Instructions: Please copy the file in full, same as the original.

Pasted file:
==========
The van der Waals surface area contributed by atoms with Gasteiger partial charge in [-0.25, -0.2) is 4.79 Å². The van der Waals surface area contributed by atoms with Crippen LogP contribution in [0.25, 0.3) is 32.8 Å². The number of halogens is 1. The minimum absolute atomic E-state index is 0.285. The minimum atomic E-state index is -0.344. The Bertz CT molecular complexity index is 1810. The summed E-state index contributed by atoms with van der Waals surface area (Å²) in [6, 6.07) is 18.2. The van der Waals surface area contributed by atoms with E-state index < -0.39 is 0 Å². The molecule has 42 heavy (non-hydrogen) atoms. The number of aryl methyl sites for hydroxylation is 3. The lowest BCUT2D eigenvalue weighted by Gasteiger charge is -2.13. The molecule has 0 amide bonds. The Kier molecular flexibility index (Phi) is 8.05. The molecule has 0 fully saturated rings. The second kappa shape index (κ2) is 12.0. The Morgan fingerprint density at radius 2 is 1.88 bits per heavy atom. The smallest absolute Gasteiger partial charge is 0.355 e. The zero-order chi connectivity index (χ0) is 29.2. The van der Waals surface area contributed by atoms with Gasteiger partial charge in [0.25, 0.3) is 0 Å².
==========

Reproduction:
The van der Waals surface area contributed by atoms with Gasteiger partial charge in [-0.25, -0.2) is 4.79 Å². The van der Waals surface area contributed by atoms with Crippen LogP contribution in [0.25, 0.3) is 32.8 Å². The number of halogens is 1. The minimum absolute atomic E-state index is 0.285. The minimum atomic E-state index is -0.344. The Bertz CT molecular complexity index is 1810. The summed E-state index contributed by atoms with van der Waals surface area (Å²) in [6, 6.07) is 18.2. The van der Waals surface area contributed by atoms with E-state index < -0.39 is 0 Å². The molecule has 42 heavy (non-hydrogen) atoms. The number of aryl methyl sites for hydroxylation is 3. The lowest BCUT2D eigenvalue weighted by Gasteiger charge is -2.13. The molecule has 0 amide bonds. The Kier molecular flexibility index (Phi) is 8.05. The molecule has 0 fully saturated rings. The second kappa shape index (κ2) is 12.0. The Morgan fingerprint density at radius 2 is 1.88 bits per heavy atom. The smallest absolute Gasteiger partial charge is 0.355 e. The zero-order chi connectivity index (χ0) is 29.2. The van der Waals surface area contributed by atoms with Gasteiger partial charge in [0.25, 0.3) is 0 Å².